The first trial of the Zeppelin air ship was arranged to take place on June 30th, 1900, a day which, from absence of wind, was eminently well suited for the purpose; but the inflation proved too slow a process, and operations were postponed to the morrow. The morrow, however, was somewhat windy, causing delay, and by the time all was in readiness darkness had set in and the start was once more postponed. On the evening of the third day the monster craft was skilfully and successfully manoeuvred, and, rising with a very light wind, got fairly away, carrying Count Zeppelin and four other persons in the two cars. Drifting with the wind, it attained a height of some 800 or 900 feet, at which point the steering apparatus being brought into play it circled round and faced the wind, when it remained stationary. But not for long. Shortly it began to descend and, sinking gradually, gracefully, and in perfect safety, in about nine minutes it reached and rested on the water, when it was towed home.

A little later in the month, July, another trial was made, when a wind was blowing estimated at sixteen miles an hour. As on the previous occasion, the direct influence of the sun was avoided by waiting till evening hours. It ascended at 8 p.m., and the engines getting to work it made a slow progress of about two miles an hour against the wind for about 3 1/2 miles, when one of the rudders gave way, and the machine was obliged to descend.

On the evening of October 24th of the same year, in very calm weather and with better hope, another ascent was made. On this occasion, however, success was frustrated by one of the rear rudders getting foul of the gear, followed by the escape of gas from one of the balloons.

Another and more successful trial took place in the same month, again in calm atmosphere. Inferior gas was employed, and it would appear that the vessel had not sufficient buoyancy. It remained aloft for a period of twenty minutes, during which it proved perfectly manageable, making a graceful journey out and home, and returning close to its point of departure. This magnificent air ship, the result of twenty years of experiment, has since been abandoned and broken up; yet the sacrifice has not been without result. Over and above the stimulus which Count Zeppelin's great endeavour has given to the aeronautical world, two special triumphs are his. He has shown balloonists how to make a perfectly gas-tight material, and has raised powerful petroleum motors in a balloon with safety.

In the early part of 1900 it was announced that a member of the Paris Aero Club, who at the time withheld his name (M. Deutsch) offered a prize of 100,000 francs to the aeronaut who, either in a balloon or flying machine, starting from the grounds of the Aero Club at Longchamps, would make a journey round the Eiffel Tower, returning to the starting place within half an hour. The donor would withdraw his prize if not won within five years, and in the meanwhile would pay 4,000 francs annually towards the encouragement of worthy experimenters.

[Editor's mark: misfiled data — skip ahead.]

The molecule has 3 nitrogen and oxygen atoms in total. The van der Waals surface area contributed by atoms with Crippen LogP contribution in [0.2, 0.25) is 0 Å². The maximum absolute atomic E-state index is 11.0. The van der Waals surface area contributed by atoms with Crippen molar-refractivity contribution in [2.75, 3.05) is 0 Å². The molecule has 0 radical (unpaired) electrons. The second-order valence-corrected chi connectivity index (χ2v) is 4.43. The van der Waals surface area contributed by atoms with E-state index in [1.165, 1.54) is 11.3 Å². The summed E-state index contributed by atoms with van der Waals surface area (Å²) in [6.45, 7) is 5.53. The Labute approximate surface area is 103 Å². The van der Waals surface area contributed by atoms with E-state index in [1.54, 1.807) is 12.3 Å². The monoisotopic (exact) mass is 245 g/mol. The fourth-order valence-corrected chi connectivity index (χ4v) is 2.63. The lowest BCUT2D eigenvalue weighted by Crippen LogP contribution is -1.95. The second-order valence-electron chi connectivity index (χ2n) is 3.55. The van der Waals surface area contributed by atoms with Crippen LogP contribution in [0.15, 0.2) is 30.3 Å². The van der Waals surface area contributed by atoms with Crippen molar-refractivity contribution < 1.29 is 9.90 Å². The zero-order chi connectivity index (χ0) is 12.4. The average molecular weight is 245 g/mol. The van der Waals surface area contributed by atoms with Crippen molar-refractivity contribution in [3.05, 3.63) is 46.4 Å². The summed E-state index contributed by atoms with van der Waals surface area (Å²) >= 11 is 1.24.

It was from this time that flying machines in great variety and goodly number began to be heard of, if not actually seen. One of the earliest to be announced in the Press was a machine invented by the Russian, Feedoroff, and the Frenchman, Dupont. Dr. Danilewsky came forward with a flying machine combining balloon and aeroplane, the steering of which would be worked like a velocipede by the feet of the aeronaut.

Mr. P. Y. Alexander, of Bath, who had long been an enthusiastic balloonist, and who had devoted a vast amount of pains, originality, and engineering skill to the pursuit of aeronautics, was at this time giving much attention to the flying machine, and was, indeed, one of the assistants in the first successful launching of the Zeppelin airship. In concert with Mr. W. G. Walker, A.M.I.C.E., Mr. Alexander carried out some valuable and exhaustive experiments on the lifting power of air propellers, 30 feet in diameter, driven by a portable engine. The results, which were of a purely technical nature, have been embodied in a carefully compiled memoir.

An air ship now appeared, invented by M. Rose, consisting of two elongated vessels filled with gas, and carrying the working gear and car between them. The machine was intentionally made heavier than air, and was operated by a petrol motor of 12-horse power.

It was now that announcements began to be made to the effect that, next to the Zeppelin air ship, M. Santos Dumont's balloon was probably attracting most of the attention of experts. The account given of this air vessel] by the Daily Express was somewhat startling. The balloon proper was compared to a large torpedo. Three feet beneath this hangs the gasoline motor which is to supply the power. The propeller is 12 feet in diameter, and is revolved so rapidly by the motor that the engine frequently gets red hot. The only accommodation for the traveller is a little bicycle seat, from which the aeronaut will direct his motor and steering gear by means of treadles. Then the inclination or declination of his machine must be noted on the spirit level at his side, and the 200 odd pounds of ballast must be regulated as the course requires.

A more detailed account of this navigable balloon was furnished by a member of the Paris Aero Club. From this authority we learn that the capacity of the balloon was 10,700 cubic feet. It contained an inner balloon and an air fan, the function of which was to maintain the shape of the balloon when meeting the wind, and the whole was operated by a 10-horse power motor capable of working the screw at 100 revolutions per minute.